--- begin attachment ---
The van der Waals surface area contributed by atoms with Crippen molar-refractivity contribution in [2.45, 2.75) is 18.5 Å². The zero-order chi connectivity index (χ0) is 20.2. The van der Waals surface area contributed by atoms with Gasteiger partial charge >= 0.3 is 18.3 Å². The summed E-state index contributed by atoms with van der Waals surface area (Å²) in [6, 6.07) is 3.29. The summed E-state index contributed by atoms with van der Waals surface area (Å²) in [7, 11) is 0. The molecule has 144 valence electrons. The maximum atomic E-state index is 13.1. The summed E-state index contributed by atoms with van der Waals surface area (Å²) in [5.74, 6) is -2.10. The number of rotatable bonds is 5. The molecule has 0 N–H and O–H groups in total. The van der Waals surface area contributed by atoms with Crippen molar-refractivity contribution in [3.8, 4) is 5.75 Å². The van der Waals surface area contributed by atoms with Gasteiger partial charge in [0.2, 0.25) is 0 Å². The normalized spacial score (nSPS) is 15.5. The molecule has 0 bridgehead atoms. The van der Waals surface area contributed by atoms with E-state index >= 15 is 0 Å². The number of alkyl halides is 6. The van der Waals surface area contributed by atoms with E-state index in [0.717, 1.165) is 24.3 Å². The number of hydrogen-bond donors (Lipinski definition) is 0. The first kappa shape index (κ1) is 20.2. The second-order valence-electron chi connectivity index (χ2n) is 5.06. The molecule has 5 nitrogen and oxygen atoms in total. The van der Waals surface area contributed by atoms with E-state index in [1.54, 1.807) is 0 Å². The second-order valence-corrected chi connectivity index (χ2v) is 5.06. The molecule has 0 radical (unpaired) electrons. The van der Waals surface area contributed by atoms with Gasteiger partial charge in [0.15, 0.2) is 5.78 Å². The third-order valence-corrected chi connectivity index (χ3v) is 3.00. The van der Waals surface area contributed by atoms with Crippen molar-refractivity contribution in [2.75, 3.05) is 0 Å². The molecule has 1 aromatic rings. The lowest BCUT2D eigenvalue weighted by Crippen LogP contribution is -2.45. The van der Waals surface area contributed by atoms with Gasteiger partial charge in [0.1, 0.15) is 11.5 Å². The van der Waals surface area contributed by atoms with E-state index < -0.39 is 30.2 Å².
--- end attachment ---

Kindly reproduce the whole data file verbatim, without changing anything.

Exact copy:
The van der Waals surface area contributed by atoms with Crippen molar-refractivity contribution in [2.45, 2.75) is 18.5 Å². The zero-order chi connectivity index (χ0) is 20.2. The van der Waals surface area contributed by atoms with Gasteiger partial charge >= 0.3 is 18.3 Å². The summed E-state index contributed by atoms with van der Waals surface area (Å²) in [6, 6.07) is 3.29. The summed E-state index contributed by atoms with van der Waals surface area (Å²) in [7, 11) is 0. The molecule has 144 valence electrons. The maximum atomic E-state index is 13.1. The summed E-state index contributed by atoms with van der Waals surface area (Å²) in [5.74, 6) is -2.10. The number of rotatable bonds is 5. The molecule has 0 N–H and O–H groups in total. The van der Waals surface area contributed by atoms with Crippen molar-refractivity contribution in [3.8, 4) is 5.75 Å². The van der Waals surface area contributed by atoms with Gasteiger partial charge in [0.2, 0.25) is 0 Å². The normalized spacial score (nSPS) is 15.5. The molecule has 0 bridgehead atoms. The van der Waals surface area contributed by atoms with E-state index >= 15 is 0 Å². The number of alkyl halides is 6. The van der Waals surface area contributed by atoms with E-state index in [0.717, 1.165) is 24.3 Å². The number of hydrogen-bond donors (Lipinski definition) is 0. The first kappa shape index (κ1) is 20.2. The second-order valence-electron chi connectivity index (χ2n) is 5.06. The molecule has 5 nitrogen and oxygen atoms in total. The van der Waals surface area contributed by atoms with E-state index in [1.54, 1.807) is 0 Å². The second-order valence-corrected chi connectivity index (χ2v) is 5.06. The molecule has 0 radical (unpaired) electrons. The van der Waals surface area contributed by atoms with Gasteiger partial charge in [0.15, 0.2) is 5.78 Å². The third-order valence-corrected chi connectivity index (χ3v) is 3.00. The van der Waals surface area contributed by atoms with Crippen molar-refractivity contribution in [2.75, 3.05) is 0 Å². The molecule has 1 aromatic rings. The lowest BCUT2D eigenvalue weighted by Crippen LogP contribution is -2.45. The van der Waals surface area contributed by atoms with Gasteiger partial charge in [0.1, 0.15) is 11.5 Å². The van der Waals surface area contributed by atoms with E-state index < -0.39 is 30.2 Å².